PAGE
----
"Is there a park nearby so we can get your last interview?" Ann the director of Don't Talk About the Baby asked. "Yep, super close," I replied.
It was Saturday night and we were both exhausted. We started filming my morning routine at sunrise and were approaching hour 14 of filming. We had spent the last two days filming no less than 12 hours.
We reached the park and stepped into the thick damp air of St. Louis summer. Of course there was a playground at the park. Of course there was a little girl's birthday party. Of course there were butterfly balloons at the party.
I write this on August 31st.
It is August 31st again.
It comes every year.
They would be four this year.
Four years ago this day felt crushing. Four years ago that playground with a birthday party and butterfly balloons would have sent tears down my cheeks. Instead, I stood there while being filmed for a project that I wholeheartedly believe in and am honored to be a part of, taking it all in and giving myself permission to feel it.
The joy. The sadness. The pride. The longing.
The blessing and the manifestation.
It took me about a year to dig my way out of the darkness that was left after our failed infertility journey. A year of working with my therapist, building and wrestling with my faith, truly taking care of myself and re-engaging in my marriage. A year of owning all the parts of my story, speaking them, honoring my truth and my babies by creating this happy, healthy and magnificent version of myself.
Since then, all five of these years, I have spent working my ass off on making sure the infertility journey, hell life, does not leave us all empty shells of who we once were. Helping others to give themselves permission to feel it all, all at the the same time; to feel the clarity and healing of the complicated gray. Writing and speaking the often ignored and rejected words of truth, the words to our freedom to ask for what we want and need and to have the courage to speak our truth always.
To shine the light of thriving out of the darkness to create our own second chances.
"I need you in every interview, this film is focusing a lot on you," Ann directed me last week at the beginning of our three days of filming.
"Oh, I didn't realize," I replied.
I shook my head as if to clear the confusion. The confusion that after four years of rejection after rejection, being called terrible names on HuffPost, a couple negative reviews, being ignored by even some of my closest friends and family, money spent, the hardest and best work of my life for no pay, this was finally happening.
My truth and story, my healthy, albeit controversial, messages are the focus of a feature length documentary on infertility and pregnancy loss. This was everything I had been working for.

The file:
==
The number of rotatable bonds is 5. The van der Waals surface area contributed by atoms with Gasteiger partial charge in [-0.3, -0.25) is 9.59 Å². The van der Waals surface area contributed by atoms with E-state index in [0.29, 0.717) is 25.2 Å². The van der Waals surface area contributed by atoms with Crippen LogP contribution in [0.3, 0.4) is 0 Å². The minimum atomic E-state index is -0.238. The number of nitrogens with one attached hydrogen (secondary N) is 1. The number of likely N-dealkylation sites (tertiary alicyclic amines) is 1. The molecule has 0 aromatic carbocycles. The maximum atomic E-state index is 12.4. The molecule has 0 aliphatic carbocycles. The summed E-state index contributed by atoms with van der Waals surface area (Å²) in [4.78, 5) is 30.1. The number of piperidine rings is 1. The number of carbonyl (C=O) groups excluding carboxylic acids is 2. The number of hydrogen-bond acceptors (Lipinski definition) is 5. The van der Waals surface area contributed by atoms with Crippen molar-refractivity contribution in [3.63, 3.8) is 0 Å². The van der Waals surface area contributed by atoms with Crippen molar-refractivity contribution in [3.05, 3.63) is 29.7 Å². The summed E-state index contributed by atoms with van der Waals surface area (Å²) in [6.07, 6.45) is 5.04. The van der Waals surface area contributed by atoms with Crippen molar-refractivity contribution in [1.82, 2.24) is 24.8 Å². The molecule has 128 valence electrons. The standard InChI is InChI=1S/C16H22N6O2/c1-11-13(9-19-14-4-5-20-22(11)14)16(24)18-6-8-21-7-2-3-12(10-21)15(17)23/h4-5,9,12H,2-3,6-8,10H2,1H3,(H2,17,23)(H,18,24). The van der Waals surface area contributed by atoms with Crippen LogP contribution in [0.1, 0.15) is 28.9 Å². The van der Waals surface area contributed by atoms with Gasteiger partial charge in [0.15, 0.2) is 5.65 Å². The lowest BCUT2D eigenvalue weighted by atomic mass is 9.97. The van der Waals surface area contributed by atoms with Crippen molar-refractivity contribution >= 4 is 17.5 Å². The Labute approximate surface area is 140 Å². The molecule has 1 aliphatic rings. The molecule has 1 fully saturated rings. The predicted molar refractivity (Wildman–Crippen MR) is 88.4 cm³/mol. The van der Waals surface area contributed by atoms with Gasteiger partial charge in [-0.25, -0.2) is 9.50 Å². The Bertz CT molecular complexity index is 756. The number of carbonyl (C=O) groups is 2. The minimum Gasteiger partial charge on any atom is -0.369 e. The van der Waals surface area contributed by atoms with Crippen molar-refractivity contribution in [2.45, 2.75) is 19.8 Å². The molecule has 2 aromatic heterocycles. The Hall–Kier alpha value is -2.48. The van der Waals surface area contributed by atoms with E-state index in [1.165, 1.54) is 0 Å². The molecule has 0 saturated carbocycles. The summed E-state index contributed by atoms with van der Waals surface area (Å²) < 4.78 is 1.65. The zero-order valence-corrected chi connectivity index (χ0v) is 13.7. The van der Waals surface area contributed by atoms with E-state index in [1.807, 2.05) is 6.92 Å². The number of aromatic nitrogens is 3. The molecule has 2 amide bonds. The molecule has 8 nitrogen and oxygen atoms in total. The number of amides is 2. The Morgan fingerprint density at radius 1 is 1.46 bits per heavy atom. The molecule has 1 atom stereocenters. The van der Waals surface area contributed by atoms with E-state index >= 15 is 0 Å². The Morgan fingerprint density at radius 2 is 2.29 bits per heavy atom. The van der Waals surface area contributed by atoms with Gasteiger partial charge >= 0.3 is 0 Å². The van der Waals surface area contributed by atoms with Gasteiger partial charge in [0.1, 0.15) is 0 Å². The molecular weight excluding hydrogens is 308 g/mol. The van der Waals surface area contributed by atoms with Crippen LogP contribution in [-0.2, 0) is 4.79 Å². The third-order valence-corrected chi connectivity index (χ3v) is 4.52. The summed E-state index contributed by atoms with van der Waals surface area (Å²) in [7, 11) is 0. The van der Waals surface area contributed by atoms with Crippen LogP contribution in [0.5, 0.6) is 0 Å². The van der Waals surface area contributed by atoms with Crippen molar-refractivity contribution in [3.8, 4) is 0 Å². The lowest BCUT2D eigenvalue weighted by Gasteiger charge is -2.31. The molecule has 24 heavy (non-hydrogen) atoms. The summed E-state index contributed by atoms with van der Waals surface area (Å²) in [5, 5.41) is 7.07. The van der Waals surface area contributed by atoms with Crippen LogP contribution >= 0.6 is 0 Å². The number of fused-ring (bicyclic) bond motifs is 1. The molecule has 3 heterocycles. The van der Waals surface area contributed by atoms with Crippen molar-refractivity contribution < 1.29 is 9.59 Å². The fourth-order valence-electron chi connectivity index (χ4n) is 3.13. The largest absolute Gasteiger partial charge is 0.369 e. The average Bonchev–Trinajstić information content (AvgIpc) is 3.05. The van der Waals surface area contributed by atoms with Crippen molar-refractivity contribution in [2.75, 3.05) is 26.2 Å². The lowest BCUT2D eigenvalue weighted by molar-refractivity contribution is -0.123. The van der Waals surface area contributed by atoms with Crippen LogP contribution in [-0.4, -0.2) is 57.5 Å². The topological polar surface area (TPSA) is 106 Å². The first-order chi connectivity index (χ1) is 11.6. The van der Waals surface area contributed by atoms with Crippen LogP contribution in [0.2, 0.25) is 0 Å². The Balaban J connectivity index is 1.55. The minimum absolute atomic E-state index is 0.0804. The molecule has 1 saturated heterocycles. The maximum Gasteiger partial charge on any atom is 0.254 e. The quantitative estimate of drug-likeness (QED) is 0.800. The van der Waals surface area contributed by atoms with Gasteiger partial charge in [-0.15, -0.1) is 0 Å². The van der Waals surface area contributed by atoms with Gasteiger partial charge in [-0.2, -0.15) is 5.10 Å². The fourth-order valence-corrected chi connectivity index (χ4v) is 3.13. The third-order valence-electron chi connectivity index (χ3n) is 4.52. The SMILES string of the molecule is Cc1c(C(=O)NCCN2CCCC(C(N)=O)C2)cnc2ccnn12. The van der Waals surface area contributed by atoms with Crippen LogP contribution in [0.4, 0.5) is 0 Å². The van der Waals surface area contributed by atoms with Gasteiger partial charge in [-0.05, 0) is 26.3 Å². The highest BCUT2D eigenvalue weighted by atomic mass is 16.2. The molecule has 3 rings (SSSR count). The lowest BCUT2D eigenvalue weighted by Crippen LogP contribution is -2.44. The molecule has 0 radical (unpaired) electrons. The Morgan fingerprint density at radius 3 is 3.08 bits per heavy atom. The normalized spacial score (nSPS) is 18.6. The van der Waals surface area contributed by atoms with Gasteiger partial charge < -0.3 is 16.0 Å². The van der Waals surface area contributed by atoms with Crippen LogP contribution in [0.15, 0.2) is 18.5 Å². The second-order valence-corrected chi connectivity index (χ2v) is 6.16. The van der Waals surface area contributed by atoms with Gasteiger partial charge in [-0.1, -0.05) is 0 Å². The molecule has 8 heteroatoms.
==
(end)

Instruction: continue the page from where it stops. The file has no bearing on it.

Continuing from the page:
There was no time to let it soak in, we had a movie to make, which I quickly learned was not for the weary.
Long hours, bug bites, lots of sweat, more wardrobe changes than you can imagine, pauses for planes and thunder and growling tummies all further complicated by my shock, disbelief, overwhelming gratitude and relief that all of my work was paying off.
For three days straight for 12 to 15 hours a day I was filmed while interviewing my friends, family and clients. We discussed the heartache of infertility and pregnancy loss. We spoke our truths. We rallied the healthy messages of shattering the stigma and talking about our babies.
It is only now a few days later and two mornings of letting myself sleep in that the fog and exhaustion of filming has lifted a bit. I've written some and processed the amazingness this all is, only to realize it is one of our due dates today.
They would be four this year. And, this year I miss them, love them and wonder even more than the first three.
I am also more thankful for them than ever. They've helped make me who I am; a mother to many and a mother of second chances. It is because of them I am changing the world. I honor them with broken silence, hand holds in the power of me too, by embodying the warriorship of fighting for and creating a happy life in this world; a world without them and yet so much of them.
They would be proud.
They are my biggest blessings.
My life, a blessing through and because of them, is also a manifestation. A manifestation of my work and of my choices to embrace all the parts of my story and to always speak.
God made me the mother I am to do this work, to help others and to change the world.
I have done the work to create this incredible life and to be open enough to receive it. I have believed it was possible and that I am worthy of it. I have had the tenacity of every mother who loves and honors her children always.
It is a blessing made manifest.
And, it is only the beginning.
***All photos by Ann Zamudio, Director of Don't Talk About the Baby